Shawn
Dec 31, 2011 Shawn rated it 5 of 5 stars  ·  review of another edition
Recommends it for: Kyla
bizzarly profound.

food for thought:

"The Hopi, an Indian tribe, have a language as sophisticated as ours, but no tenses for the past, present and future. The division does not exist. What does this say about time?
Matter, that thing the most solid and well-known, which you are holding in your hands and which makes up your body, is now known to be mostly empty space. Empty space and points of light. What does this say about the reality of the world"(frontispiece)?

"Truth to tell, I could have snappe...more
Vale
Nov 18, 2012 Vale rated it 1 of 5 stars  ·  review of another edition
Recommended to Vale by: Francesco Fantuzzi
Niente trucchi da quattro soldi

Mentre leggevo questo libro mi tornavano in mente le parole di Carver, perché ho percepito l'intera architettura del romanzo come falsa: un modo originale per avvinghiare il lettore alla storia, ma in una modalità artefatta e stucchevole.
E' una questione di gusti e di sensibilità personali, ma mi dispiace perché la voce narrante, nonostante tutto, resta davvero forte e le capacità dell'autrice non sono in discussione.
A volte sembra che un autore voglia per forza...more
Jayde
I really wanted to enjoy this book and whilst I appreciate that it is written very well in a literary sense, it did not appeal to me at all. The relentless misandry made it quite a boring read, despite its short length. I could see flashes of brilliance in this book (the dancing princesses, the character of dog-woman), however none of it was fleshed out to any sort of degree to make me want to read on. All in all a difficult 140 pages to trawl through. I can't help thinking that if it were a lit...more
Molly
this book is seriously amazing -- confused and intricate and beautiful and miserable. i'd tried it in high school, with limited success. i decided to try again after seeing winterson at the pen writer's conference, and she told of how, after leaving home for the last time, her mother yelled after her, "why be happy when you could be normal?'. i've read most of her books since, except for the futuristic one that was just in the running for the bad sex in literature prize.....
Jayaprakash Satyamurthy
I'm not really sure of much when it comes to this novel, except that I enjoyed it. Winterson plays games with time, identity, gender, history, legend and myth, peppering her fictional inventions with meditations on time, space, identity and love. This is a novel that is as dense as anything by Pynchon, but shorter, more enjoyable and with a Borgesian imagination.
Elise
Frankly, I have no words for this one, but I will attempt a review. I had such high hopes for "Sexing the Cherry" (billed as important to Magic Realist enthusiasts), so I would be lying if I didn't admit that I was just a little bit disappointed after reading it. This one barely hangs together as a novel, and at times, I would get annoyed feeling like I was reading someone's unpolished dream and nightmare journals. This book is filled with bizarre episodes both disorienting and also, at times, s...more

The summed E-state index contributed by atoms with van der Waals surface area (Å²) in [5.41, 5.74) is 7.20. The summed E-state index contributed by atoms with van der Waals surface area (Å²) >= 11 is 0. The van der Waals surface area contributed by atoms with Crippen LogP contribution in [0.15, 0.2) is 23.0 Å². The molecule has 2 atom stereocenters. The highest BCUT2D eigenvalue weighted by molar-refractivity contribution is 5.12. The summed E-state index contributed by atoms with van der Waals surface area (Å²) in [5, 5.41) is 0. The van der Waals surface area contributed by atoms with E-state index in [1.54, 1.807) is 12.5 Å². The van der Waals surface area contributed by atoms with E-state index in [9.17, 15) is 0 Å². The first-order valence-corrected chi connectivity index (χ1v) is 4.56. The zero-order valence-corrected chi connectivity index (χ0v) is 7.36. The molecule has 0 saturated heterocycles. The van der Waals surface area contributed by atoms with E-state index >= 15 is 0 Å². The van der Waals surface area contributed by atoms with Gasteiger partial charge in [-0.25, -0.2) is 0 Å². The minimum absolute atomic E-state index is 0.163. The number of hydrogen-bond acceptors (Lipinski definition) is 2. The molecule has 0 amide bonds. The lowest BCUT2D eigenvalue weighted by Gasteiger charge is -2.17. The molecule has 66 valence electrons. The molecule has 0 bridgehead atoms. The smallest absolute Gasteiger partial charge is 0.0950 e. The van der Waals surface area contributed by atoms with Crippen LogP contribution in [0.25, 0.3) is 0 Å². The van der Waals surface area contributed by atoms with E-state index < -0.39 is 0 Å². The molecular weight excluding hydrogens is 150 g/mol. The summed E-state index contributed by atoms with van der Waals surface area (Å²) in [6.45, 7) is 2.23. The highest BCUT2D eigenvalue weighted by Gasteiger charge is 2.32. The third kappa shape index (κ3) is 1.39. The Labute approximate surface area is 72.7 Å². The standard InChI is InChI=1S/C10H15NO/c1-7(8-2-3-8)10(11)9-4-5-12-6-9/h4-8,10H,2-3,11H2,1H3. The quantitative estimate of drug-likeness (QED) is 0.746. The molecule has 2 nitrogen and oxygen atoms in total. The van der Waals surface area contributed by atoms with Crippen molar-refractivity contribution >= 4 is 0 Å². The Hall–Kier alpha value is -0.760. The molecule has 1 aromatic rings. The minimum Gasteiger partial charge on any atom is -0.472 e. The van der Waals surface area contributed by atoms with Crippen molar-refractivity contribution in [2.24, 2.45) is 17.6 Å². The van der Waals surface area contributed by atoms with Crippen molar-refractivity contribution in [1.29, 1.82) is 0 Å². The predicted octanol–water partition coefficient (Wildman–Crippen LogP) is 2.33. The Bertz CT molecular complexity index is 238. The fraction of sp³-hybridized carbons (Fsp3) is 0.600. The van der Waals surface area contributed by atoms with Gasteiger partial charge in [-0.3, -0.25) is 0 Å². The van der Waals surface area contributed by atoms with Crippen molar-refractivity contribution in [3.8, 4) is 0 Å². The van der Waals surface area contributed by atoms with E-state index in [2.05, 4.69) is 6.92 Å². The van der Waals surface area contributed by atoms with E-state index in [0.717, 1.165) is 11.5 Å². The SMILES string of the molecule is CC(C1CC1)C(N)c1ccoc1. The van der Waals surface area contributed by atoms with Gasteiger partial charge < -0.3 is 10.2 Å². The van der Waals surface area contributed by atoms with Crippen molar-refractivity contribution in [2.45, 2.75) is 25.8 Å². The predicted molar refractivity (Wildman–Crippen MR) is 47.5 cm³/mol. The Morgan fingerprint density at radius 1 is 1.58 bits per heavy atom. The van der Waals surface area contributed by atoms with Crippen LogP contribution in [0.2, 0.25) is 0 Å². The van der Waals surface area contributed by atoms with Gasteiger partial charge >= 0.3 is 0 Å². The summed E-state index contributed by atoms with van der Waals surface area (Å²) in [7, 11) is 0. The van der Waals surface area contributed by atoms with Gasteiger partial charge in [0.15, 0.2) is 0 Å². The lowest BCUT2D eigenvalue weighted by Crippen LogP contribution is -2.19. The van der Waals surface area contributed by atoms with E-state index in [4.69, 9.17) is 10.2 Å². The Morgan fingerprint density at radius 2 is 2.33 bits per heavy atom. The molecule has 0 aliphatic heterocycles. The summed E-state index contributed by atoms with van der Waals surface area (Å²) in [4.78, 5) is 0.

Emma
This book is utterly beautiful. Winterson has an incredibly gifted talent of writing the most magical prose. I was utterly in awe, and a teeny bit jealous of her superbly written imaginative tales of the princess's who lived happily ever after, (just not with their husbands), the twisted reality of Sixteenth Century England, (taking a fair amount of time commenting on the battle between Cromwell's republican Commonwealth and the already established monarchy), not to mention throwing in detailed...more
Oscar
A orillas del Támesis, una mujer de cuerpo enorme, gigante, encuentra un niño al que pone el significativo nombre de Jordan. Esta mujer, llamada Mujer Perro resulta ser toda una fuerza de la naturaleza, haciendo su propia justicia allá donde cree necesario. Por otra parte, Jordan es un soñador que viajará por mundos llenos de aventuras y cuentos de princesas. Durante este viaje soñado, conocerá una casa sin suelo, y a las princesas bailarinas. Todos estos cuentos de hadas conforman su propia his...more
Lisa
Jeannette Winterson's poetic-prose is crack to me. I obsess about her sentences like a junkie. Her images and words find me at the oddest times; sometimes they call to me. They set up camp in my head and never leave. They speak me. They speak what I long to be. They speak what I fear being. I push them around in my mouth just to feel them form, again and again.

This book is something of a loose mixture of historical fiction, sci-fi time-travel lit, brutal Brothers-Grimm style fairy tale, and clas...more
tee
Jan 16, 2008 tee rated it 2 of 5 stars
Shelves: i-own
Wah. Some of Winterson's works make me feel as if I completely missing out on something, like it's going straight over my head. Which is likely the case considering I am not the most intellectual of sorts but I don't like being reminded of this when trying to enjoy a novel. Further, with most books that are a little too 'smart' for me, I usually understand why. Either it's the content, or the heavy vocabulary or some such thing.

But Winterson ... sometimes I feel like I just don't get it. Rather...more
Jamie
I'm into the whole magic realism thing. I tore my way through the souls in different times confusion of Cloud Atlas. It was pretty much guaranteed that I would approve of this genius fusion of the two.

Dog-Woman and her son Jordan make their way through the tumultuous years in 17th century Britain. Except sometimes Jordan isn't there - he's off sailing to find new exotic fruits for the King or searching for his true love in some sort of other dimension. Dog-Woman herself stretches the realm of re...more